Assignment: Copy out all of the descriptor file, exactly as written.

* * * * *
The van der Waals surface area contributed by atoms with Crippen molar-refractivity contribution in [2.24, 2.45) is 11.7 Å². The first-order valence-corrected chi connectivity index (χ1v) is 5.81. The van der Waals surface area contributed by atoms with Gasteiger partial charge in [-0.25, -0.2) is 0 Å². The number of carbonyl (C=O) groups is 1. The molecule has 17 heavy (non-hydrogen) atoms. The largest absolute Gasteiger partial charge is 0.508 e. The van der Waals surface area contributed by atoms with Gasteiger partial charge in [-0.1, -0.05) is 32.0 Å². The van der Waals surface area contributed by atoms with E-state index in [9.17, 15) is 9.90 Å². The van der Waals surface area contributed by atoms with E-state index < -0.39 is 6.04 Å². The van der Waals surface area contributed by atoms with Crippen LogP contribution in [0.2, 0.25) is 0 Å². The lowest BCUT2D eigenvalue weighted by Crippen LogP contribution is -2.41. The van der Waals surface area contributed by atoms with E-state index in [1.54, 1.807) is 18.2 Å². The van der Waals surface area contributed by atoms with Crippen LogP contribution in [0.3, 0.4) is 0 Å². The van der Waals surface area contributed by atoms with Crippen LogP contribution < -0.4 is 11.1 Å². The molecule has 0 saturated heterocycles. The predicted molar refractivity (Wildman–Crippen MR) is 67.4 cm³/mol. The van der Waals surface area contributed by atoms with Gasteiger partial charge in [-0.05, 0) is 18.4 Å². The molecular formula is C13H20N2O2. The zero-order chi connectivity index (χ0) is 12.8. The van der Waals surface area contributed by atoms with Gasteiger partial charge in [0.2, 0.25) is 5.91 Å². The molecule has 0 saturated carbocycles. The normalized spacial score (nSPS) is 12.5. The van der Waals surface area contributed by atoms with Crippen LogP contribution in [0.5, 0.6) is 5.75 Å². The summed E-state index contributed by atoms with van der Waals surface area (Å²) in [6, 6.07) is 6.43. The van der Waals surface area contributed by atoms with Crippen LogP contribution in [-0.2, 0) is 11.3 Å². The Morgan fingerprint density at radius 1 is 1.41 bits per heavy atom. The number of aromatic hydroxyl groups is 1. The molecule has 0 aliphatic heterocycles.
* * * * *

The van der Waals surface area contributed by atoms with Crippen molar-refractivity contribution in [2.24, 2.45) is 11.7 Å². The first-order valence-corrected chi connectivity index (χ1v) is 5.81. The van der Waals surface area contributed by atoms with Gasteiger partial charge in [-0.25, -0.2) is 0 Å². The number of carbonyl (C=O) groups is 1. The molecule has 17 heavy (non-hydrogen) atoms. The largest absolute Gasteiger partial charge is 0.508 e. The van der Waals surface area contributed by atoms with Gasteiger partial charge in [-0.1, -0.05) is 32.0 Å². The van der Waals surface area contributed by atoms with E-state index in [9.17, 15) is 9.90 Å². The van der Waals surface area contributed by atoms with E-state index < -0.39 is 6.04 Å². The van der Waals surface area contributed by atoms with Crippen LogP contribution in [0.2, 0.25) is 0 Å². The lowest BCUT2D eigenvalue weighted by Crippen LogP contribution is -2.41. The van der Waals surface area contributed by atoms with E-state index in [1.54, 1.807) is 18.2 Å². The van der Waals surface area contributed by atoms with Crippen LogP contribution in [0.3, 0.4) is 0 Å². The van der Waals surface area contributed by atoms with Crippen LogP contribution < -0.4 is 11.1 Å². The molecule has 0 saturated heterocycles. The predicted molar refractivity (Wildman–Crippen MR) is 67.4 cm³/mol. The van der Waals surface area contributed by atoms with Gasteiger partial charge in [-0.05, 0) is 18.4 Å². The molecular formula is C13H20N2O2. The zero-order chi connectivity index (χ0) is 12.8. The van der Waals surface area contributed by atoms with Gasteiger partial charge in [0.2, 0.25) is 5.91 Å². The molecule has 0 saturated carbocycles. The normalized spacial score (nSPS) is 12.5. The van der Waals surface area contributed by atoms with Crippen LogP contribution in [0.5, 0.6) is 5.75 Å². The summed E-state index contributed by atoms with van der Waals surface area (Å²) in [6, 6.07) is 6.43. The van der Waals surface area contributed by atoms with Crippen LogP contribution in [-0.2, 0) is 11.3 Å². The Morgan fingerprint density at radius 1 is 1.41 bits per heavy atom. The number of aromatic hydroxyl groups is 1. The molecule has 0 aliphatic heterocycles.